Category: baby name Edward
We love to talk about celebrities who choose far-out names for their children. But how about those who take the royal route, giving their kids names that are more Buckingham Palace than Hollywood play date?
I thought there might be oodles of starbabies with monarch-worthy monikers. But if we’ve learned anything from the Great Kate Wait, it’s that the list of possible names for a new prince or princess is pretty short.
Plenty of high profile parents play it safe, sticking with popular picks like Ava and Zoe, or traditional names like Daniel and Joseph. But despite their popularity and long history of use, those aren’t names fit for a future king or queen
Many of the names rumored to be on the royal shortlist are rare in Tinsel Town. Alexandra, Caroline, Victoria, Diana, and Anne are seldom heard, and the same is true for the boys’ list. Then again, actor Sean Astin has three regally named girls, and Eva Herzigova’s three sons all wear royal appellations, too.
When I was naming each of my three children, I was overwhelmed (my family would say obsessed) with the near impossible task of encoding more of life into one word than seemed possible. My third child, a girl, proved an unprecedented challenge. My husband, mystified, would tell me to choose a name I just liked.
But my process was different, I insisted. There had to be an origami of symbolism! “You’re like Borges,” one friend told me, confronted with an ornate justification for the name May. I don’t think he meant it as a compliment. Assorted friends and family looked questioningly at similar extrapolations on favorites like Roxana, Inka, Frieda, Silvia, Maren, Louisa, and Judith (nickname Jude, what’s not to like?). Just keep thinking, my mother advised. And think I did, though with increasing guilty anxiety. Why was it so hard?
by Eleanor Nickerson of British Baby Names
It’s July! Which means, the month of the Royal Baby’s arrival is here. Many assume that the Royal couple only have a very small pool of names to choose from and, while this is true, royal history shows us that William and Catherine actually have a lot of flexibility in the way they can use those names.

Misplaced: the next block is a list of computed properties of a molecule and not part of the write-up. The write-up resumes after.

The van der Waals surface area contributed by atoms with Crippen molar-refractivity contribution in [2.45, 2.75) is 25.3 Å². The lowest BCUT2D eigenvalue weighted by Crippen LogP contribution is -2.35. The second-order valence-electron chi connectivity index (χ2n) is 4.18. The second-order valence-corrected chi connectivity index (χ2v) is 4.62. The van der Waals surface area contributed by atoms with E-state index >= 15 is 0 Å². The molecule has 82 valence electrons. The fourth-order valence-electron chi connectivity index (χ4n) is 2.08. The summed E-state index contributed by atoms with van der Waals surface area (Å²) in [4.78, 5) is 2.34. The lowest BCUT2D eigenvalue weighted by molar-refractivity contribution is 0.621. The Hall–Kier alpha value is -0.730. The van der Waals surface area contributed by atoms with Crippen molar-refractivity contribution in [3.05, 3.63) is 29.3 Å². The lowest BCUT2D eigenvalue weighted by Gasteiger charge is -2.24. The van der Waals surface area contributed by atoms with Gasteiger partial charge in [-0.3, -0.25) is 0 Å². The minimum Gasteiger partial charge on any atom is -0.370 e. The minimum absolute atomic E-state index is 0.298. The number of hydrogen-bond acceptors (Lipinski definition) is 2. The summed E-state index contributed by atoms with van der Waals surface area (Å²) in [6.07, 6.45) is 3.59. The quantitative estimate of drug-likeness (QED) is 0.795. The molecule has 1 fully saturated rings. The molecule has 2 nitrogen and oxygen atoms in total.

Let’s take the example of King George V and Queen Mary who named two consecutive kings: Edward VIII and George VI. Their eldest son was given the appropriately “kingly” first name of Edward, but was actually known as David to the family – his full name being “Edward Albert Christian George Andrew Patrick David”.
The second son was named “Albert Frederick Arthur George”, but called Bertie by his family and friends. When he became king, the name Albert had no precedent as a regnal name (and was deemed a bit too ‘Germanic’ in the aftermath of WWI) so it was easy enough to use one of his middle names instead.
The only rule of baby naming in 2013?
From reliable classics to nouveau inventions to family heirlooms, the range of possibilities is truly infinite.
So it is no surprise that the baby name news ran the gamut this week. On the one side are Dutch royals and a supermodel’s three sons with regal names. On the other? We have a few nouveau inventions and discoveries that could work nicely for a twenty-first century child.
All of this leads to my favorite piece of baby naming advice from the blogosphere this week: don’t whittle down your short list, discarding names for one reason or another. Narrow your list UP, until you find the one that you truly adore.